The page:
It’s spooky season! And what better way to celebrate than learning about the creatures of the deep? This recent paper illuminates the way the Humboldt squid communicate in the deep sea darkness. Ashley MickensI recently graduated with a degree in Environmental Earth Science and Sustainability from Miami University of Ohio, and I’m currently working as […]

The Hitchhiker’s Guide to the Galax-Sea

This team of scientists is studying microscopic organisms to help us understand more about the movement of sea turtles. Riley HenningI am currently a Master’s candidate in Environmental and Ocean Sciences at the University of San Diego, and I study the stickiness of phytoplankton using 3D images. By tracking collisions of phytoplankton, I can see […]

“Breaking Bad” inspired robot tracks sea turtle poachers

Sea turtle populations are declining, in no small part thanks to poachers. Here, the authors use robot-eggs to track poacher routes. Brandy BiggarI am a 2nd year Master’s student at the Memorial University of Newfoundland. I am researching the highly invasive species the European green crab, and the impact extreme weather events has on its […]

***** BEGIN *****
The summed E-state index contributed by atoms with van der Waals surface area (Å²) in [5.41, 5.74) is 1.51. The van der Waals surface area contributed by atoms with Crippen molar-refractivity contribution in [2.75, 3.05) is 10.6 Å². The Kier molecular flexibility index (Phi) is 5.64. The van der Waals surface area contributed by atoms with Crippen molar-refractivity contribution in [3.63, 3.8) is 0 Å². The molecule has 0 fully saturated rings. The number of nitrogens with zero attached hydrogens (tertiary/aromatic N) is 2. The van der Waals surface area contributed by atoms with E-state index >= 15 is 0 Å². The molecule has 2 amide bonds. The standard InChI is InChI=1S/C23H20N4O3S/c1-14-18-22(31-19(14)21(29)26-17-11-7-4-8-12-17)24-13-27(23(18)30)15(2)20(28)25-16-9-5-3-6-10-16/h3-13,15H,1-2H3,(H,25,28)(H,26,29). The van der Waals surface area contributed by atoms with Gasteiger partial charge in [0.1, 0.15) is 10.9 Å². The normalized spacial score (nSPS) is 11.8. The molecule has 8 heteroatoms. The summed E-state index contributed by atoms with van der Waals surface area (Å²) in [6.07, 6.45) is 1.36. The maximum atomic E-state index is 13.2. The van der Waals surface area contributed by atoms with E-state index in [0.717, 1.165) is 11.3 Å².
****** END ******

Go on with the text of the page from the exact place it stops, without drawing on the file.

It’s a cold, cold winter for Arctic phytoplankton

Ever wonder what winter is like for marine organisms? What about those that rely on light for growth? In a recent study of microscopic photosynthesizers in some of the most extreme winter conditions in the Arctic, a group of scientists set out to investigate. Samantha SettaI’m a PhD student in the Rynearson Lab at the […]

A loggerhead sea turtle hatchling crawling in the sand towards the water.

Virtual Sea Turtles: Predicting the Movement of Hatchlings at Sea

A young sea turtle emerges from its nest and races toward the sea and several others are close behind as they dig their way out of the sand. You can probably think of what it’s like for a sea turtle hatchling at the very start of its life as it tries to make it to […]

SURFO Special: Ocean Color Optics and Imaging: Phytoplankton in Narragansett Bay

What can the color of the ocean tell us about the tiny algae that live in it? SURFO student Taylor Bowen spent this summer researching the relationship between light and the well-being of phytoplankton. Anastasia YandulskayaI am a PhD candidate at Northeastern University in Boston. I study regeneration of the nervous system in water salamanders […]